Gaia’s Limits – Review

Rud Istvan. Gaia’s Limits: Earth’s Capacity for Mankind. Houston TX: Strategic Book Publishing, 2012. E-book.

Gaia’s Limits is a very thorough discussion of environmental sustainability. I also appreciated the introduction where the author actually explains what sustainability is or means. He writes there is a “fog around sustainability,” and I think that is because no one defines it. Or if they do, it means that the government needs to take over everything. About twenty years ago I recall reading some professor who said that now that the Soviet Union has fallen, Marxists will have to use the environmental movement to achieve their goals.

While Istvan is primarily a businessman and venture capitalist, it is easy to note his knowledge of geology and chemistry. Indeed, most of his business success has been due to his knowledge of chemical engineering. While Gaia’s Limits is somewhat technical, it is still clear and readable. For example, he uses a couple of humorous Mark Twain quotations to make some points. He also includes a great quotation from Richard Feynman, who could be called the Mark Twain of modern physics.

One thing that threw me were the references to Gaia. Istvan states in the introduction that he uses the term in the manner of James Lovelock. You can read Lovelock’s introduction to his Gaia: A New Look at Life on Earth free from Amazon. Lovelock emphasizes that he is a scientist, not a new-age guru, and that he uses the term for convenience to speak of the entire earth as a biosphere. If you accept that premise, then Istvan’s approach is simply one of convenience. Lovelock explains it as a figure of speech not a revival of Greek religion. (Though I have to admit, I have since read the complete Lovelock book and I can perfectly understand why critics have slapped Lovelock with the guru label.) While Gaia’s Limits says it is using the term Gaia the way Lovelock does, in our culture today that is not the way most people would interpret it.

Overall, the book was balanced and effective. Certainly no Al Gore–If you listen to the 1992 United States Vice-Presidential debates, we should have been wiped out ten years ago. But neither is it as sanguine as Julian Simon. It has support that is hard to disprove. Istvan writes that by 2050 the world’s population of 9.2 billion will reach a point of unsustainability from lack of fresh water and landmass to grow enough food. His case appears reasonable without being alarmist.

Interestingly, about a week after I finish Gaia’ Limits, I received my September 2012 issue of Wired magazine. Its cover story, “Apocalypse Not,” was an attempt to calm down “doomsayers.” The Wired article uses basically the same statistics to hypothesize that the world’s population will level out at around 9 billion in 2050 and will be sustainable. Clearly, we will have to wait and see. (By the way, for what it is worth, Sir Isaac Newton applied his mathematical knowledge to Bible prophecy as well as gravitational attraction, and believed the Bible prophesied the end of the world around 2060. I just throw that in for a fun fact to feed on…)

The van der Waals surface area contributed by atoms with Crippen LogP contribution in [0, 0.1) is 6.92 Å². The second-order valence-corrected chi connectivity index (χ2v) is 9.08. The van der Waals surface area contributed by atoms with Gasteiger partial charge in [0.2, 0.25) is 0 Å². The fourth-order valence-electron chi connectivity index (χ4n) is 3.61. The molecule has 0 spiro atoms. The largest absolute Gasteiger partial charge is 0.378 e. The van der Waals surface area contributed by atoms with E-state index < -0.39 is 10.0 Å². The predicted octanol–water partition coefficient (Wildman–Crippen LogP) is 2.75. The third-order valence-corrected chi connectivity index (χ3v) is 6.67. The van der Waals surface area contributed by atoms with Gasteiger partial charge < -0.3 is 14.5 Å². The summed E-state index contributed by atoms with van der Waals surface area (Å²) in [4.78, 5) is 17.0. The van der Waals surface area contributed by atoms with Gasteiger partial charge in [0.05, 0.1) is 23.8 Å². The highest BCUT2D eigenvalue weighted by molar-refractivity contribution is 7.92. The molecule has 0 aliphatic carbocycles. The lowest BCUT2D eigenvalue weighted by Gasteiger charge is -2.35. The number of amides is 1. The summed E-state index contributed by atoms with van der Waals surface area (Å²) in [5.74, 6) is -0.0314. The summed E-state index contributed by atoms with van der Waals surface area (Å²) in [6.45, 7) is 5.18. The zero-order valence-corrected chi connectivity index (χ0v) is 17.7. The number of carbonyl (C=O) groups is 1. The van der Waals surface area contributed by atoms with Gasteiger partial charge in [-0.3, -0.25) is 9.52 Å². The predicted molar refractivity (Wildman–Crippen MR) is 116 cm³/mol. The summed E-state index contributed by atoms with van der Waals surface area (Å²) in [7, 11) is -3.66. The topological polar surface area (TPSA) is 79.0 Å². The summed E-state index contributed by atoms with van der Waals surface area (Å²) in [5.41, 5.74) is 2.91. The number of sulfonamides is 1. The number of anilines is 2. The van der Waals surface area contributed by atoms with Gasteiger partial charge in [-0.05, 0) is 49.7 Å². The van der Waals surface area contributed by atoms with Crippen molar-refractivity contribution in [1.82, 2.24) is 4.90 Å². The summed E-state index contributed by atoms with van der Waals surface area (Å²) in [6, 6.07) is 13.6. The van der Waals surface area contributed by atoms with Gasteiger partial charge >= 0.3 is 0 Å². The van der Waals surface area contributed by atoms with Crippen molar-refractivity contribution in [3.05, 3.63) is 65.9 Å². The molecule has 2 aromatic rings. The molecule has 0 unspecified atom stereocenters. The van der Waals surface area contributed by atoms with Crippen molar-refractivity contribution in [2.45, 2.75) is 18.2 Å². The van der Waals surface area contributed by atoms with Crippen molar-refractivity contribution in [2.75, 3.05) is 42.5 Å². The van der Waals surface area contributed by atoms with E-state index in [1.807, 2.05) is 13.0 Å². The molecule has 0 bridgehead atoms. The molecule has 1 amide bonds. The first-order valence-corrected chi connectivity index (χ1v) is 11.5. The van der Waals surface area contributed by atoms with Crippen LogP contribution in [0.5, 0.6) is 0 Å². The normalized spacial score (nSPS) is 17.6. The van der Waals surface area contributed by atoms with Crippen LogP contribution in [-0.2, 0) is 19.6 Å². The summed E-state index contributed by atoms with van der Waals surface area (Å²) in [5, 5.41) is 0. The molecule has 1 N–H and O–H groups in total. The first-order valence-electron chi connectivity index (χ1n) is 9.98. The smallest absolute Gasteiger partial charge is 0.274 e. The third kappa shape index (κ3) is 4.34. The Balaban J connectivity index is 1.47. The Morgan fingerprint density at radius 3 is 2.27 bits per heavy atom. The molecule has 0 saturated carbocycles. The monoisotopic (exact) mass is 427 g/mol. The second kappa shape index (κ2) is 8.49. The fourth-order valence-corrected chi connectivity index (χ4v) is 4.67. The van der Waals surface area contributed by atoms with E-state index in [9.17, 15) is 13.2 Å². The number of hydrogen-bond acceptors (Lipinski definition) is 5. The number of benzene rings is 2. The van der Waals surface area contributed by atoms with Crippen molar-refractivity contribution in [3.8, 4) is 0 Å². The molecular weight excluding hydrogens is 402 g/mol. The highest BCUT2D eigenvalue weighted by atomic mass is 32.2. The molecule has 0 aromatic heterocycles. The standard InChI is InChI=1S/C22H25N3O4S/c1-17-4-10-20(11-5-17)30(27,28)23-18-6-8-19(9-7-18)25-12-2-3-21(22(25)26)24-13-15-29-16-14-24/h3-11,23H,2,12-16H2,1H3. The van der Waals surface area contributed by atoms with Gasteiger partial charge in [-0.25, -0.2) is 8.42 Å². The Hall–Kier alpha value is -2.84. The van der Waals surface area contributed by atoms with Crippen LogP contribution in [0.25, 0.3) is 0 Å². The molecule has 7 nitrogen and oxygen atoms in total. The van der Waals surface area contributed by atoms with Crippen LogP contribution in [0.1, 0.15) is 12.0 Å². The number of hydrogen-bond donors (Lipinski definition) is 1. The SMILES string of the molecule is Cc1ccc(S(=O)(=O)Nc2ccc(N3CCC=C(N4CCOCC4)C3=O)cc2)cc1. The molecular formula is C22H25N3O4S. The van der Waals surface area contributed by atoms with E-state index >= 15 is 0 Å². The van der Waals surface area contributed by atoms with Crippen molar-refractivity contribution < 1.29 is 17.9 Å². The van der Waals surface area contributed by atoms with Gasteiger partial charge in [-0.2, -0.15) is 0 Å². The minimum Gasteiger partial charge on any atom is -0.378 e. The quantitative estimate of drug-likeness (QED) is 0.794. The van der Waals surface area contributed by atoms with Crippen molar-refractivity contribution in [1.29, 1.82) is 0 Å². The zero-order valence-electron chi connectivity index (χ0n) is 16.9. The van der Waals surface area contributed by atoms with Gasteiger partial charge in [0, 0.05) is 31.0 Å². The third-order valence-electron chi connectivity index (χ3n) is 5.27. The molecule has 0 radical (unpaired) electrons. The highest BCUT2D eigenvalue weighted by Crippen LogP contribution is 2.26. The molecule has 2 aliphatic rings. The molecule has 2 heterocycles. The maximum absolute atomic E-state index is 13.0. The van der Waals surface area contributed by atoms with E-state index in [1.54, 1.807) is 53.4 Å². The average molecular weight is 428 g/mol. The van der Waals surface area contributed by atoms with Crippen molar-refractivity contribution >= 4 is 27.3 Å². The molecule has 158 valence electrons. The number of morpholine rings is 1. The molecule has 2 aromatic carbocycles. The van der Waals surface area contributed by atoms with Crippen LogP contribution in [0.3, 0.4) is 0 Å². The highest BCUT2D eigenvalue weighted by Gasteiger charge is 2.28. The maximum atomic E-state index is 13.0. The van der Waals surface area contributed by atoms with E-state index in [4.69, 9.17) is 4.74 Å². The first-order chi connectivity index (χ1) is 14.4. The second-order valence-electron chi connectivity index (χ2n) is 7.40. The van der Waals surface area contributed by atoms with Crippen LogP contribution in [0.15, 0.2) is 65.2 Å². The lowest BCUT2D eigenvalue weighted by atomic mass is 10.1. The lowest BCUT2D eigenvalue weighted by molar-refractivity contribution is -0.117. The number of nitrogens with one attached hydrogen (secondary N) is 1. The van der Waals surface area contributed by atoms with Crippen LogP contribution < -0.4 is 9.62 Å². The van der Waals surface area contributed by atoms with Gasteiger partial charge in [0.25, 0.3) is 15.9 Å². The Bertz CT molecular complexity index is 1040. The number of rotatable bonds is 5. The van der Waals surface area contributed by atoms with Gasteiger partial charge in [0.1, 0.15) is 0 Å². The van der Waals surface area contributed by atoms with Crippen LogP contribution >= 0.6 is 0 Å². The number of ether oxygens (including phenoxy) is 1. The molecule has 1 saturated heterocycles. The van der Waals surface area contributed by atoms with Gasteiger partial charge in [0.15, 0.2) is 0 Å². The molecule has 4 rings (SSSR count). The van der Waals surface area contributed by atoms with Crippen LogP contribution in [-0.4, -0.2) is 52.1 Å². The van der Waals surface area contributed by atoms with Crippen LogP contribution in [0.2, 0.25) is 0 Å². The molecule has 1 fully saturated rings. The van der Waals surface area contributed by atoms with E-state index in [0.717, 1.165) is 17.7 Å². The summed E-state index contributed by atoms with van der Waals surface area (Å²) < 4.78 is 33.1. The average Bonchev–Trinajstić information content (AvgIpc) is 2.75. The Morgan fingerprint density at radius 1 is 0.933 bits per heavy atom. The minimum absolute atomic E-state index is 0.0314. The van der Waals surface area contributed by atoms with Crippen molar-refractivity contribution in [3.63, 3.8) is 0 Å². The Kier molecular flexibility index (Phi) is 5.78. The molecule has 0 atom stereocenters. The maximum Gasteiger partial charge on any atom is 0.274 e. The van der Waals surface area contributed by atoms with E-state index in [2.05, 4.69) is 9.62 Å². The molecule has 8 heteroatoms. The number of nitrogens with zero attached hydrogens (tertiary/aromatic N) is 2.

This has nothing to do with the book’s premise, but I thought the UN population graph was interesting. (I did locate it on the Internet, too, as the author promised). It resembles a hyperbola, except population does not have zero asymptotes or fractional people. Looking more closely, in the historical period the graph is linear more or less till about 1800, as the text notes. Then either the slope becomes steeper or the growth becomes exponential. I suppose it is also possible that the earlier growth was exponential, too, but at a much smaller rate. Anyway, it looks like a sloping line, and then as you go back in time it changes to either a hyperbola or a line parallel to the base line. If you extend the line so that it keeps it downward slope, which seems far more likely according to a uniformitarian theory of a steady rate of growth, the line crosses the base line around 3000 B.C.—interesting point for zero population.

Istvan suggests people have to begin to consider new scientific paradigms when considering sustainability, and they may not be popular any more than the Copernican hypothesis was. Copernicus himself was a monk who was not concerned about “the self-ordained center of God’s universe.” There actually were some ancient Greeks who believed the earth went around the sun. Plato’s Timaeus suggested it as a possibility, though Plato did not appear to embrace the idea. But Aristotle ruled. Galileo’s problem with the academics was that his ideas opposed Aristotle’s. Luther correctly noted in his day that the church respected Aristotle more than the Bible.

Thinking of earth’s capacity to handle mankind’s depredations, perhaps China is the future. Compared to North America it is an environmental basket case: foul air, foul water, eroded land. And they go on building and building. The earth has definitely changed there. Even the hypothetical “world dictator,” as Gaia’s Limits states, mentions could do little. Like Canute or Xerxes punishing the sea…

But when I think of these things, I cannot help thinking of Gerard Manley Hopkins’ poem “God’s Grandeur” which notes that “all is seared with trade; bleared, smeared with toil” and yet

For all this, nature is never spent;
There lives the dearest freshness deep down things…
Because the Holy Ghost over the bent
World broods with warm breast and ah! bright wings.

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